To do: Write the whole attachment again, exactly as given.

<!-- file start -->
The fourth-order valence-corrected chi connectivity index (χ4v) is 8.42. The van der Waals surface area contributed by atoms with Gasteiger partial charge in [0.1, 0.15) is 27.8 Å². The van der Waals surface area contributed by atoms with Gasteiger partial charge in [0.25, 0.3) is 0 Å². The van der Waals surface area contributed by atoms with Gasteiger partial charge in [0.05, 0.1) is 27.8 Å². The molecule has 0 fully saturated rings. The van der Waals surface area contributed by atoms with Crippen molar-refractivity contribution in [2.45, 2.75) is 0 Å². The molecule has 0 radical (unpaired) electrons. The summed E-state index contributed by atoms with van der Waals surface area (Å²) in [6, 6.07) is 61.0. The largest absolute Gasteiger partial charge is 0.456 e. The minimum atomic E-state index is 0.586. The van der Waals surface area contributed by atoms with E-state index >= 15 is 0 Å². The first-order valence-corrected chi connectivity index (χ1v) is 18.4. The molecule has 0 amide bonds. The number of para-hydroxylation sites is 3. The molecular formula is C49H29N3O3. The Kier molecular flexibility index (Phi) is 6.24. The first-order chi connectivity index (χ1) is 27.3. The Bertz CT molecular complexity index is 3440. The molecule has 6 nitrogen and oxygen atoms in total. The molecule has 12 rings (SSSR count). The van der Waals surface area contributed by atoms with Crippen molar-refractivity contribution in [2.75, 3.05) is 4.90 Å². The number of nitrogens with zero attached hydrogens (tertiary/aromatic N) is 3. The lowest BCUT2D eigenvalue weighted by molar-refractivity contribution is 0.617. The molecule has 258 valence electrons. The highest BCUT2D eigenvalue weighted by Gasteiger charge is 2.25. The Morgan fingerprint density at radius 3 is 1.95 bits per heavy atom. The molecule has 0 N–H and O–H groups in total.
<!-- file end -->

The fourth-order valence-corrected chi connectivity index (χ4v) is 8.42. The van der Waals surface area contributed by atoms with Gasteiger partial charge in [0.1, 0.15) is 27.8 Å². The van der Waals surface area contributed by atoms with Gasteiger partial charge in [0.25, 0.3) is 0 Å². The van der Waals surface area contributed by atoms with Gasteiger partial charge in [0.05, 0.1) is 27.8 Å². The molecule has 0 fully saturated rings. The van der Waals surface area contributed by atoms with Crippen molar-refractivity contribution in [2.45, 2.75) is 0 Å². The molecule has 0 radical (unpaired) electrons. The summed E-state index contributed by atoms with van der Waals surface area (Å²) in [6, 6.07) is 61.0. The largest absolute Gasteiger partial charge is 0.456 e. The minimum atomic E-state index is 0.586. The van der Waals surface area contributed by atoms with E-state index >= 15 is 0 Å². The first-order valence-corrected chi connectivity index (χ1v) is 18.4. The molecule has 0 amide bonds. The number of para-hydroxylation sites is 3. The molecular formula is C49H29N3O3. The Kier molecular flexibility index (Phi) is 6.24. The first-order chi connectivity index (χ1) is 27.3. The Bertz CT molecular complexity index is 3440. The molecule has 6 nitrogen and oxygen atoms in total. The molecule has 12 rings (SSSR count). The van der Waals surface area contributed by atoms with Crippen molar-refractivity contribution in [2.75, 3.05) is 4.90 Å². The number of nitrogens with zero attached hydrogens (tertiary/aromatic N) is 3. The lowest BCUT2D eigenvalue weighted by molar-refractivity contribution is 0.617. The molecule has 258 valence electrons. The highest BCUT2D eigenvalue weighted by Gasteiger charge is 2.25. The Morgan fingerprint density at radius 3 is 1.95 bits per heavy atom. The molecule has 0 N–H and O–H groups in total.